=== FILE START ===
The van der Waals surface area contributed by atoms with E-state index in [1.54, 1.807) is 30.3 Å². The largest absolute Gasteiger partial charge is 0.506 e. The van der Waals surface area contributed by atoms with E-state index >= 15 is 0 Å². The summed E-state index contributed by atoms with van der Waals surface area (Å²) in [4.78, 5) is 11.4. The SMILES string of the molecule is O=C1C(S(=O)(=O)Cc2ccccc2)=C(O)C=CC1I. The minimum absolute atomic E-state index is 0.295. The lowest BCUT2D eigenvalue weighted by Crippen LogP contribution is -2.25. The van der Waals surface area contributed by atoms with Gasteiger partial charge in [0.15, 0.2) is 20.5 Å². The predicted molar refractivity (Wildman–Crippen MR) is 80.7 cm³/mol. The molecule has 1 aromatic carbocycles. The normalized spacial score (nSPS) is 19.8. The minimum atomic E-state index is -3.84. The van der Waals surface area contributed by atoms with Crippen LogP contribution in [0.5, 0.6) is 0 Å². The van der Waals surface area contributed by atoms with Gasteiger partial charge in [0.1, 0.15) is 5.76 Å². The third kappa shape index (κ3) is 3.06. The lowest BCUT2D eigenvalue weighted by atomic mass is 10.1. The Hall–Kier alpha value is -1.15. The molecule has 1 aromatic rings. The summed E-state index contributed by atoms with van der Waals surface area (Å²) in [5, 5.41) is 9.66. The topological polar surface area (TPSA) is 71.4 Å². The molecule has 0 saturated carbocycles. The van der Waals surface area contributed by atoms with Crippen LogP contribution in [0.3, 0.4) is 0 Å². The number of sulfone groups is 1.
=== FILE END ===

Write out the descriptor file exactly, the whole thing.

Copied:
The van der Waals surface area contributed by atoms with E-state index in [1.54, 1.807) is 30.3 Å². The largest absolute Gasteiger partial charge is 0.506 e. The van der Waals surface area contributed by atoms with E-state index >= 15 is 0 Å². The summed E-state index contributed by atoms with van der Waals surface area (Å²) in [4.78, 5) is 11.4. The SMILES string of the molecule is O=C1C(S(=O)(=O)Cc2ccccc2)=C(O)C=CC1I. The minimum absolute atomic E-state index is 0.295. The lowest BCUT2D eigenvalue weighted by Crippen LogP contribution is -2.25. The van der Waals surface area contributed by atoms with Gasteiger partial charge in [0.15, 0.2) is 20.5 Å². The predicted molar refractivity (Wildman–Crippen MR) is 80.7 cm³/mol. The molecule has 1 aromatic carbocycles. The normalized spacial score (nSPS) is 19.8. The minimum atomic E-state index is -3.84. The van der Waals surface area contributed by atoms with Crippen LogP contribution in [0.5, 0.6) is 0 Å². The van der Waals surface area contributed by atoms with Gasteiger partial charge in [0.1, 0.15) is 5.76 Å². The third kappa shape index (κ3) is 3.06. The lowest BCUT2D eigenvalue weighted by atomic mass is 10.1. The Hall–Kier alpha value is -1.15. The molecule has 1 aromatic rings. The summed E-state index contributed by atoms with van der Waals surface area (Å²) in [5, 5.41) is 9.66. The topological polar surface area (TPSA) is 71.4 Å². The molecule has 0 saturated carbocycles. The van der Waals surface area contributed by atoms with Crippen LogP contribution in [0.3, 0.4) is 0 Å². The number of sulfone groups is 1.